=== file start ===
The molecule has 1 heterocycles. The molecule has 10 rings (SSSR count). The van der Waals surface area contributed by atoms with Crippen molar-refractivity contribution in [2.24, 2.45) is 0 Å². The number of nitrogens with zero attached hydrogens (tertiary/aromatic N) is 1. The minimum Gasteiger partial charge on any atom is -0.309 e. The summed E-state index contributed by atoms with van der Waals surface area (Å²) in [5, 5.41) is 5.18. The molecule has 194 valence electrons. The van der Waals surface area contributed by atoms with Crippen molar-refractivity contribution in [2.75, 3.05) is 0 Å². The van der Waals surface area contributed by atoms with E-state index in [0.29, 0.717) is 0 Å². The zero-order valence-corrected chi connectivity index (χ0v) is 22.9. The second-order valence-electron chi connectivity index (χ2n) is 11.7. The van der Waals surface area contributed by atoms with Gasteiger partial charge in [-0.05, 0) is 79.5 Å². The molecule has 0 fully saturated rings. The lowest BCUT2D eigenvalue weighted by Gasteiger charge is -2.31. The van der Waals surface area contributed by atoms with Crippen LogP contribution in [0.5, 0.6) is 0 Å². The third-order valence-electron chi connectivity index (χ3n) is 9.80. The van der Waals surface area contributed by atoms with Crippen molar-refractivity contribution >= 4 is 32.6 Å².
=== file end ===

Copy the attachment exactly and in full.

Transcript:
The molecule has 1 heterocycles. The molecule has 10 rings (SSSR count). The van der Waals surface area contributed by atoms with Crippen molar-refractivity contribution in [2.24, 2.45) is 0 Å². The number of nitrogens with zero attached hydrogens (tertiary/aromatic N) is 1. The minimum Gasteiger partial charge on any atom is -0.309 e. The summed E-state index contributed by atoms with van der Waals surface area (Å²) in [5, 5.41) is 5.18. The molecule has 194 valence electrons. The van der Waals surface area contributed by atoms with Crippen molar-refractivity contribution in [2.75, 3.05) is 0 Å². The van der Waals surface area contributed by atoms with E-state index in [0.29, 0.717) is 0 Å². The zero-order valence-corrected chi connectivity index (χ0v) is 22.9. The second-order valence-electron chi connectivity index (χ2n) is 11.7. The van der Waals surface area contributed by atoms with Gasteiger partial charge in [-0.05, 0) is 79.5 Å². The molecule has 0 fully saturated rings. The lowest BCUT2D eigenvalue weighted by Gasteiger charge is -2.31. The van der Waals surface area contributed by atoms with Crippen LogP contribution in [0.5, 0.6) is 0 Å². The third-order valence-electron chi connectivity index (χ3n) is 9.80. The van der Waals surface area contributed by atoms with Crippen molar-refractivity contribution >= 4 is 32.6 Å².